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I had big plans to be a "good mom" this summer. There were going to be chore charts, reading goals, daily letter writing practice, and cursive classes. There would be no screen time until the beds were made, and planned activities for each day of the week.

Today was the first day of summer vacation and our scheduled beach day. But here's what we did instead: Lounged in our pj's until 11 am, baked the girl's pick, chocolate chip cookie brownies, started an art project we never finished, then moved to the pool.

It's so easy to be pressured by things we see on social. Ways to challenge our kids and enrich their summer. But let's be real—we're all tired. Tired of chores, tired of schedules and places to be, tired of pressure, and tired of unrealistic expectations.

So instead of a schedule, we're doing nothing this summer. Literally NOTHING.

No camps. No classes, and no curriculums.

Instead, we're going to see where each day takes us. I've dubbed this the "Summer of Me," so workouts and clean eating are a priority for me. And also giving our girls the freedom to pick what they want to do.

We may go to a local pool and check out the swimming programs. And we join the local YMCA. But whatever we do—it will be low key.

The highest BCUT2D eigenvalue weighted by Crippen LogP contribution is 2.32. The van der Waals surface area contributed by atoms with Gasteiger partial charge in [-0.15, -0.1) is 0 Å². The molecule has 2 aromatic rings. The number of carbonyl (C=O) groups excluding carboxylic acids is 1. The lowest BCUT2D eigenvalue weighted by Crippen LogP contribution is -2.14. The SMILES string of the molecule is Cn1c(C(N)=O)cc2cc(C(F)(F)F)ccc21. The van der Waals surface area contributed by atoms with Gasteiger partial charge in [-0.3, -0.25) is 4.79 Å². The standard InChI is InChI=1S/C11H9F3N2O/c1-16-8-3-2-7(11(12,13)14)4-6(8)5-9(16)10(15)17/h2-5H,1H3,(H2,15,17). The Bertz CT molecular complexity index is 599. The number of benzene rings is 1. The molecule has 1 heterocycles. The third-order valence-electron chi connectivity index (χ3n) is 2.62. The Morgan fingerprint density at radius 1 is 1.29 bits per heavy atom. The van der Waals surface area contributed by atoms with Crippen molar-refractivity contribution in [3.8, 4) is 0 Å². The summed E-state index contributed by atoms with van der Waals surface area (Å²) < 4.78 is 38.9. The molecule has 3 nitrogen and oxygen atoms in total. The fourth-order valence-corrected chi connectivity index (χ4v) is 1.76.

It will include family time, too much TV, a few trips, lots of sunshine, some new roller skates, water balloons, plenty of boredom, rest, relaxation, and reading. (Because mama likes to read!)

So if you haven't figured out what you're doing this summer, you're not alone. And guess what? It's OKAY! Your kids will be fine and so will you.

Originally posted on Kristen Hewitt's blog. Check out her post on 30 ways to have fun doing almost nothing this summer.

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In the moments after we give birth, we desperately want to hear our baby cry. In the middle of the night a few months later it's no longer exactly music to our ears, but those cries aren't just telling us that baby needs a night feeding: They're also giving us a hint at what our children may sound like as kindergarteners, and adults.

New research published in the journal Biology Letters suggests the pitch of a 4-month-old's cry predicts the pitch they'll use to ask for more cookies at age five and maybe even later on as adults.